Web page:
J Korean Soc Traumatol.  2018 Apr;31(1):1-5. 10.20408/jti.2018.31.1.1.

Clinical Analysis of the Patients with Isolated Low-Velocity Penetrating Neck Injury

  • 1Department of Trauma and Critical Care Surgery, Pusan National University Hospital, Busan, Korea. suc2601@gmail.com


Although there has been substantial progress for the treatment of thoracic trauma, the mortality of the penetrating neck injury is still high, has been reported about 10-15%. However, there has not been a report which is reflecting Korean medical present. We retrospectively analyzed the penetrating neck injury patients based on the Korean Trauma Data Base.
Between December 2013 and June 2017 at the trauma center of the Pusan National University Hospital, Busan, Korea, total of 36 patients with isolated low-velocity penetrating neck injuries were included. We analyzed the patients' age, gender, injury mechanism and causes by medical chart review.
Among total of 36 patients, 26 (72.2%) were male and 10 (27.8%) were female. Homicidal neck injuries were most common, followed by accidental and suicidal injuries (47% vs. 33% vs. 19%, respectively). All penetrating injuries in our study were low-velocity trauma such as following: knife (n=16, 44.4%); glass or glass bottle (n=11, 30.6%); scissors (n=4, 11.1%); grinder (n=2, 5.6%); and three (8.3%) of miscellaneous injuries. Twenty-seven (75.0%) patients underwent emergency surgery, and only one (2.8%) patient underwent elective surgery. Eleven (30.6) patients were diagnosed with superficial injuries, including six patients who had conservative treatment. Twelve (33.3%) patients had arterial injuries and 10 (27.8%) patients had venous injuries. The patients who had deep injuries showed significant difference against the patient with superficial injury (98.0 vs. 129.1, p=0.008).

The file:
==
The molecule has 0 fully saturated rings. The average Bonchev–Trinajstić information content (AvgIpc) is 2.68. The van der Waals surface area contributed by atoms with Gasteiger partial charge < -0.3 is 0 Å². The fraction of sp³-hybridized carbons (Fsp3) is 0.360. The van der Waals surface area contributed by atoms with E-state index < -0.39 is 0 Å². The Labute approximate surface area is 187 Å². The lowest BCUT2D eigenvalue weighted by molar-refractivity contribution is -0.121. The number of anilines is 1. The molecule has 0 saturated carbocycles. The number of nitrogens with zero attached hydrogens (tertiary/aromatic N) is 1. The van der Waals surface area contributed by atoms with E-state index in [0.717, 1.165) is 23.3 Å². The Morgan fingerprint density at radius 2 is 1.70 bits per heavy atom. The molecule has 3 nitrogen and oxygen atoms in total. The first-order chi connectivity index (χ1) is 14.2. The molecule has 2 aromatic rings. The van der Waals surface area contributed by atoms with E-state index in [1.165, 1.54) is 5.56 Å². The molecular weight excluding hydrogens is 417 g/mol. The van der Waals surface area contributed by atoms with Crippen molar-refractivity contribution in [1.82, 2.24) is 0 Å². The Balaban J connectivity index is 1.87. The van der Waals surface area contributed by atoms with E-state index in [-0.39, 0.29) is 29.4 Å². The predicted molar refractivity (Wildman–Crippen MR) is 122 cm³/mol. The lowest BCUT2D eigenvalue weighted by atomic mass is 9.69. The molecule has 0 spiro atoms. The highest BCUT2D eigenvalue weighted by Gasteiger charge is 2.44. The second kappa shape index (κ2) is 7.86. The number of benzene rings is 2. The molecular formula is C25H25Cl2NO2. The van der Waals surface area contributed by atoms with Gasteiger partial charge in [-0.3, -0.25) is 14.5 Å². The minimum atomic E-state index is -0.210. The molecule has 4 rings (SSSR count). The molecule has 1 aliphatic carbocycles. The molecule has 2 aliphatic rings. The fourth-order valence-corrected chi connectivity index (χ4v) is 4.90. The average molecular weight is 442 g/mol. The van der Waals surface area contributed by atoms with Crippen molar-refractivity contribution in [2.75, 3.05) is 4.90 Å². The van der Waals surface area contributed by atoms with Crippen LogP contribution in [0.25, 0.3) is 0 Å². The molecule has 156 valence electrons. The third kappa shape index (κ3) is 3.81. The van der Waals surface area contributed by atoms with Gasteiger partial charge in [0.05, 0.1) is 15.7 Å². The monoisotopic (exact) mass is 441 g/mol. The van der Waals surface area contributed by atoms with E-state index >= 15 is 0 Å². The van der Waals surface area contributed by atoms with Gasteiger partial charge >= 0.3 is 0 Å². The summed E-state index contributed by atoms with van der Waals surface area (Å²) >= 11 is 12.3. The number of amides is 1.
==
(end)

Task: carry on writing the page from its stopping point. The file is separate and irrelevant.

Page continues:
Low velocity penetrating injury confined to the neck is able to be successfully treated with prompt surgical management. Regardless of the conditions which are evaluated at emergency department, all penetrating neck injury patients should be regarded as urgent surgical candidates.


Trauma; Penetrating; Stab; Neck
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